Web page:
Mobile Money Transfer, An African Miracle
So powerful a tool it is that the UN Economic Commission of Africa elects mobile money transfer service as a means to tackle the endemic and to some proportions, pandemic plague of the 21st century: World poverty.
The global group points out that technology, more precisely information technology and mobile commerce to be exact, enable SMEs not only have better market access but also serve their customers better.
By facilitating the business of SMEs, information technology vouches for itself as Small & Medium Enterprises are seen as the vehicle that will lift the world’s poor from the suffocating shackles of poverty.
Moreover, centers agitating for human rights acknowledge that technological advances like the Internet have bolstered the human rights crusade by facilitating activities like the monitoring of incidents of human rights violations, advocacy issues and dissemination of justice.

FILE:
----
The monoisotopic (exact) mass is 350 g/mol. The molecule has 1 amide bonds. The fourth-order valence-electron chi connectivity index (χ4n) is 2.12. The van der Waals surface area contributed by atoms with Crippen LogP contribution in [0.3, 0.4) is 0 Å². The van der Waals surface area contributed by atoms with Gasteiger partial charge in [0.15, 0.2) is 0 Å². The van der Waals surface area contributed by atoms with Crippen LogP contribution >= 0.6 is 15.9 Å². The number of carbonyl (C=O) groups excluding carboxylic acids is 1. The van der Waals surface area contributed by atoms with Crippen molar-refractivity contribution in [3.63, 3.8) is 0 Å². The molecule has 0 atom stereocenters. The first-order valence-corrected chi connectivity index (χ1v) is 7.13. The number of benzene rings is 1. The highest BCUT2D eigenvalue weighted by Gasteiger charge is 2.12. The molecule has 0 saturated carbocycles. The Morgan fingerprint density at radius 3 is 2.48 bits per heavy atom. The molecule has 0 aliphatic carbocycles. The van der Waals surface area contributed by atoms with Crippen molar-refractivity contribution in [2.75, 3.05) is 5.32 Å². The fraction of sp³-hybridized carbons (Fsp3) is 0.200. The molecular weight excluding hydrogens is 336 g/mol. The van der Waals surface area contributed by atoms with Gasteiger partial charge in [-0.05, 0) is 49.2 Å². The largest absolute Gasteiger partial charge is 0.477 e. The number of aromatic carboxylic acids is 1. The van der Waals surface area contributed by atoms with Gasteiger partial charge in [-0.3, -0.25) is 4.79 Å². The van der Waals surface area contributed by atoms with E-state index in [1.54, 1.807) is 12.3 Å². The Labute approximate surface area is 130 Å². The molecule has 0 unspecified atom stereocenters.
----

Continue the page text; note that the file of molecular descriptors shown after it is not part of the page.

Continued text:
Such noble efforts aimed at protecting human dignity have blossomed in the global information village.
What’s more? Inter-governmental discussions aimed at resuscitating the Sustainable Development Goals crusade are narrowing down on information technology as an enabler. Industry regulator, GSMA bets on the mobile phone revolution, to liberate the world by injecting some life into such global efforts.
This is because reducing world poverty levels inexplicably calls for improvement of livelihoods in Africa; a continent where a majority of the failings of the 21st century are incubating and hatching in oceanic proportions and at mach speeds.
Information Technology laying down the Pipes for Mobile Money Transfer Services